Open to Rising Juniors and Seniors. Learn more about the position in Handshake.

GMCC Seeking Female Natural Resource Instructors

The Green Mountain Conservation Camp (GMCC) program run by Fish & Wildlife is still searching for two female natural resource instructors for the 2019 season.  The position begins June 3rd and ends August 17th.

GMCC’s mission is to educating youth about Vermont’s natural resources. The camps give youth life skills and knowledge they can use to continue the state’s traditional rural pursuits–enjoying all aspects of the outdoor world. The program’s greatest strength is connecting young people to the outdoors.

Annually, about 1,000 kids between the ages of 12-16 spend a week at GMCC. The camps run for nine weeks in the summer, and there are separate weeks for boys and girls. The camps are located at two sites: Edward F. Kehoe Camp in Castleton, VT and Buck Lake Camp in Woodbury, VT.

Learn more about the position on their website.

Farm-Based Education Summer Fellowship at Shelburne Farms

Shelburne Farms is seeking a summer-season, Middlebury student interested in learning from and working alongside their farm-based education programs and staff. The student will live onsite and is immersed in the daily rhythms of the farm and the cycle of the seasons. Farm-Based Camp Educators team-teach up to 9 weeks of their summer camp program.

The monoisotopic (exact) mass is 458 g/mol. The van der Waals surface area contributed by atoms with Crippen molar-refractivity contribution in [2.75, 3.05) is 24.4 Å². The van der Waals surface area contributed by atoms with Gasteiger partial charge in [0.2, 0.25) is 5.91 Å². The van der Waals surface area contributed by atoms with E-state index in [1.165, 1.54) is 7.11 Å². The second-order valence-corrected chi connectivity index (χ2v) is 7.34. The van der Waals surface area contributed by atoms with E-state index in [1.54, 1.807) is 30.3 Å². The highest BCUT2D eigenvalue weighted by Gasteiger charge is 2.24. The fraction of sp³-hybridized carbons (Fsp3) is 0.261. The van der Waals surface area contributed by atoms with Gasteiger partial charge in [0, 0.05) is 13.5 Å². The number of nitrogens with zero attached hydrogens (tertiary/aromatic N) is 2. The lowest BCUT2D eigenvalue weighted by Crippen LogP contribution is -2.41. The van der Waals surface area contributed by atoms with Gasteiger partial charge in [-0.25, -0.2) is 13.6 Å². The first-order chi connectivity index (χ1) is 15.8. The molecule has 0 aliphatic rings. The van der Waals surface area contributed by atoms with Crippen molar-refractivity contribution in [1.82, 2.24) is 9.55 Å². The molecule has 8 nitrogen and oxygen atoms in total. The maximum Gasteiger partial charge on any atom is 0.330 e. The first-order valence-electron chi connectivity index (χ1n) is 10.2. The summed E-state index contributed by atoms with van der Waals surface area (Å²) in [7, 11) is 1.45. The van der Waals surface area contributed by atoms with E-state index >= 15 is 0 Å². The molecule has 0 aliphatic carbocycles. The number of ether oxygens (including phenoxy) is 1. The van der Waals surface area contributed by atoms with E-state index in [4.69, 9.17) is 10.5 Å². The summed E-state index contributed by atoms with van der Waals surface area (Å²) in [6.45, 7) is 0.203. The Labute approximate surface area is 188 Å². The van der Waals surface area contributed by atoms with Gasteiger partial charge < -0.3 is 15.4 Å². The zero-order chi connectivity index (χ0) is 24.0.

They offer day camps for ages 4-14, and overnight camps for ages 12-17, which provide youth with opportunities to engage in their food system, build relationships with peers, and explore natural communities.

Mentorship will be provided by education staff members; a variety of texts and resources; and through independent reflection.

Learn more in Handshake. Deadline 3/31.

Immersive Global Health Opportunities

Unite for Sight has availability in their Global Health Leadership Internship in Connecticut, as well as in their Global Impact Corps opportunities in Ghana, Honduras, and India. Both programs are available during any month of the year, and it’s not too late to apply to participate in the summer months.

Global Impact Corps

Immersive Healthcare Delivery Experience in Ghana, Honduras, and IndiaReview complete details and application instructions.